You know those friends of yours who come back from some “life changing” trip, and bore you to tears for ages on end with the joy of travel and how incredibly awesome the whole thing was, slide show and all? (Yes, I appreciate a travel blog is a very similar thing. Bear with me.)
Well, there was a chap in New Zealand who went somewhat further than a mere slideshow and the odd photograph from his travels. For Irish immigrant John Martin, this was not enough. Instead, he decided to build an entire town dedicated to his life’s journey. Called Martinborough (well, what else), this town is a testament to one mans narcissim.
Laid out in the shape of the union jack, the streets are all named after places he visited whilst out and about in the world. Ohio Street thusly nestles up against Venice Street. Dublin St is just round the corner from Naples Rd. I feel that I should applaud him for his sheer temerity. Planning for Norahville is in its early stages.
Martinborough falls within the Wairarapa region of New Zealand’s North island, the part which is tucked away at the bottom right that is mostly skipped over by folk rushing to Wellington to get on the ferry to the South Island.
This is a bit of a shame, as it is actually a rather picturesque part of the land. The main town is Masterton, where you can wander the ancient graveyard and, once a year, enjoy the spectacle of the Golden Shears world sheep shearing championships. We visited in late Autumn, so the colours were particularly marvellous against a clear blue sky.
The Wairarapa coast is another highlight. Bleak cliffs and endless beaches battle it out with the relentless south pacific, in a war that the land can only really lose. Lighthouses, like the one at Castle Point, guard the shores like the all seeing Cyclops of myth.
We spent our nights in the Wairarapa at two rather distinctly interesting spots. The first, in Ekhatune was a deserted council run campsite which, for $5 a head, was possibly the finest campsite I’ve ever visited.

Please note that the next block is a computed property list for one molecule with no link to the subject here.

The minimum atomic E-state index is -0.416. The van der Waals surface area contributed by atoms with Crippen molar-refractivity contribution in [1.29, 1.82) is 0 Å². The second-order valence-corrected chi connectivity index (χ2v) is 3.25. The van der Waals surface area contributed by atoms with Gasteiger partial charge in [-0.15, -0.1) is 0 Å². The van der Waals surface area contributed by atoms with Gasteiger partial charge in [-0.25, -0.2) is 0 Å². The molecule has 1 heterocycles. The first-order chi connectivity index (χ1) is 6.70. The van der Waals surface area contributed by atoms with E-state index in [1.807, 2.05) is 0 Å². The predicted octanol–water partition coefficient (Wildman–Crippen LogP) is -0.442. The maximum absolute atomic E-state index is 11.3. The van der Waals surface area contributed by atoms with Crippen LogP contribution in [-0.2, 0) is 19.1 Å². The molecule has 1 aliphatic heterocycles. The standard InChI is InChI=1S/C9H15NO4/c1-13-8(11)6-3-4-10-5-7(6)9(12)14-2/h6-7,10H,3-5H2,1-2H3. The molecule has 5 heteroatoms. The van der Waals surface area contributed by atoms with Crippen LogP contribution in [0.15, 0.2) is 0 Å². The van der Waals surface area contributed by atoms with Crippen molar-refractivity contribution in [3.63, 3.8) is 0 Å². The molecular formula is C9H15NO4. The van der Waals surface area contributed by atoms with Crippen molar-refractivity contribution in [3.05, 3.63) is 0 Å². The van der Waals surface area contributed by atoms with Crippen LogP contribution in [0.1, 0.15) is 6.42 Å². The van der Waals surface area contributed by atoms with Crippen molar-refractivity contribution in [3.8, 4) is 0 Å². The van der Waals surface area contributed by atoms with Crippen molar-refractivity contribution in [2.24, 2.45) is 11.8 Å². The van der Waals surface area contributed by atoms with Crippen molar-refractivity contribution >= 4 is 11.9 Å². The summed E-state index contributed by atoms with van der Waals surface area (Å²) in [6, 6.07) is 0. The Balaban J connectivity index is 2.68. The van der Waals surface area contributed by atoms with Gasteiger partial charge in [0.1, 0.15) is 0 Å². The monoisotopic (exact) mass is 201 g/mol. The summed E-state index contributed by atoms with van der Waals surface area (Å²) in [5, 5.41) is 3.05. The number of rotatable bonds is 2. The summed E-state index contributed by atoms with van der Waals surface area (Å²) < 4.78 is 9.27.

In hindsight, discovering the wicker weavings all around the camp was best left for the morning of our departure. As it was, the locals who popped through in the morning seemed more than friendly and happy we were there. Heathen witch burnings did not seem on the cards.
Our other stopover for the night was near the Castle Point lighthouse, round the back of the local pub, which was clearly a popular haunt with the local lobster fisherman, which is the big trade in the region. I’m not saying conversation entirely stalled when we entered, but new faces were clearly something of a novelty item. The bar stools were made out of old tractor seats, and the portions of chips were heavenly.
The chips were probably what got us up the actual rock at Castle Point, a 160 metre high monster that towers over the lagoon and nearby lighthouse, providing ample views up and down this ruggedly beautiful coastline, despite the winds best efforts to dislodge us and send us tumbling to our dooms. Seals basked on the rocks of the lagoon below as we clawed our way up and down the treacherously steep path.
Beyond the shore, the interior of this part of the world isn’t half bad. A lunchtime stop over in the Waiohine Gorge afforded us the opportunity to bounce over one of New Zealand’s longest swing bridges, a precarious 92 metre long construction constructed dizzyingly above the waters of Waiohine Gorge itself. Beyond that, it was on through the rest of the wine country and down south, to the Pinnacles and the southern tip of Cape Palliser, which will be the subject of my next post.